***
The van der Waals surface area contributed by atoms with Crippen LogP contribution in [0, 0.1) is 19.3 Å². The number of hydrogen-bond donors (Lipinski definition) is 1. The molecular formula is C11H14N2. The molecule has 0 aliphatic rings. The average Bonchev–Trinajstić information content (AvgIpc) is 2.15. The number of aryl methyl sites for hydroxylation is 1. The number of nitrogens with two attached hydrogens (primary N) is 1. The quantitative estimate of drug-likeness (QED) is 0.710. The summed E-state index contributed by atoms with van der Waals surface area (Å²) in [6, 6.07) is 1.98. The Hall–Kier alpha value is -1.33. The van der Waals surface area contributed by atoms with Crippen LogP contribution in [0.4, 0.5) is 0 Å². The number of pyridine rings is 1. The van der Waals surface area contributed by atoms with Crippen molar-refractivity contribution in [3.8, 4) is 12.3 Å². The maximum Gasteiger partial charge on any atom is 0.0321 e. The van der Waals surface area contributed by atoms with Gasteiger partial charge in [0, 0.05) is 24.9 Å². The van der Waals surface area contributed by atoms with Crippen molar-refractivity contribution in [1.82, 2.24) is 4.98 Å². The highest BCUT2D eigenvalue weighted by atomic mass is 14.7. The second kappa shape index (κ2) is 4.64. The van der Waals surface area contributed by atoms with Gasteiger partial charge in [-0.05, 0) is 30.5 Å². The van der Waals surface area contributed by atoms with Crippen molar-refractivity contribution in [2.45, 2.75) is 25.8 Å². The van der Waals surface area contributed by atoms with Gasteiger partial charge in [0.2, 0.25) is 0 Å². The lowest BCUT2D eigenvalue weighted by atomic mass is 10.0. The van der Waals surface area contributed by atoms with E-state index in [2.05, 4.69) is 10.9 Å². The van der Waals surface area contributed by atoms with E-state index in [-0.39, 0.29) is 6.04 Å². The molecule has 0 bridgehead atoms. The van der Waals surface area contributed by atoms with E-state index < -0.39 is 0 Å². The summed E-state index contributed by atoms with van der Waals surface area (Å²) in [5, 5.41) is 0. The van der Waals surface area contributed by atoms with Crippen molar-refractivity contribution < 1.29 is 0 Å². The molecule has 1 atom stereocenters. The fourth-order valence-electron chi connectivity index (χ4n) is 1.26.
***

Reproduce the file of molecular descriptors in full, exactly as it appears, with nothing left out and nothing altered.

The van der Waals surface area contributed by atoms with Crippen LogP contribution in [0, 0.1) is 19.3 Å². The number of hydrogen-bond donors (Lipinski definition) is 1. The molecular formula is C11H14N2. The molecule has 0 aliphatic rings. The average Bonchev–Trinajstić information content (AvgIpc) is 2.15. The number of aryl methyl sites for hydroxylation is 1. The number of nitrogens with two attached hydrogens (primary N) is 1. The quantitative estimate of drug-likeness (QED) is 0.710. The summed E-state index contributed by atoms with van der Waals surface area (Å²) in [6, 6.07) is 1.98. The Hall–Kier alpha value is -1.33. The van der Waals surface area contributed by atoms with Crippen LogP contribution in [0.4, 0.5) is 0 Å². The number of pyridine rings is 1. The van der Waals surface area contributed by atoms with Crippen molar-refractivity contribution in [3.8, 4) is 12.3 Å². The maximum Gasteiger partial charge on any atom is 0.0321 e. The van der Waals surface area contributed by atoms with Gasteiger partial charge in [0, 0.05) is 24.9 Å². The van der Waals surface area contributed by atoms with Crippen molar-refractivity contribution in [1.82, 2.24) is 4.98 Å². The highest BCUT2D eigenvalue weighted by atomic mass is 14.7. The second kappa shape index (κ2) is 4.64. The van der Waals surface area contributed by atoms with Gasteiger partial charge in [-0.05, 0) is 30.5 Å². The van der Waals surface area contributed by atoms with Crippen molar-refractivity contribution in [2.45, 2.75) is 25.8 Å². The van der Waals surface area contributed by atoms with Gasteiger partial charge in [0.2, 0.25) is 0 Å². The lowest BCUT2D eigenvalue weighted by atomic mass is 10.0. The van der Waals surface area contributed by atoms with E-state index in [2.05, 4.69) is 10.9 Å². The van der Waals surface area contributed by atoms with E-state index in [-0.39, 0.29) is 6.04 Å². The molecule has 0 bridgehead atoms. The van der Waals surface area contributed by atoms with E-state index < -0.39 is 0 Å². The summed E-state index contributed by atoms with van der Waals surface area (Å²) in [5, 5.41) is 0. The van der Waals surface area contributed by atoms with Crippen molar-refractivity contribution < 1.29 is 0 Å². The molecule has 1 atom stereocenters. The fourth-order valence-electron chi connectivity index (χ4n) is 1.26.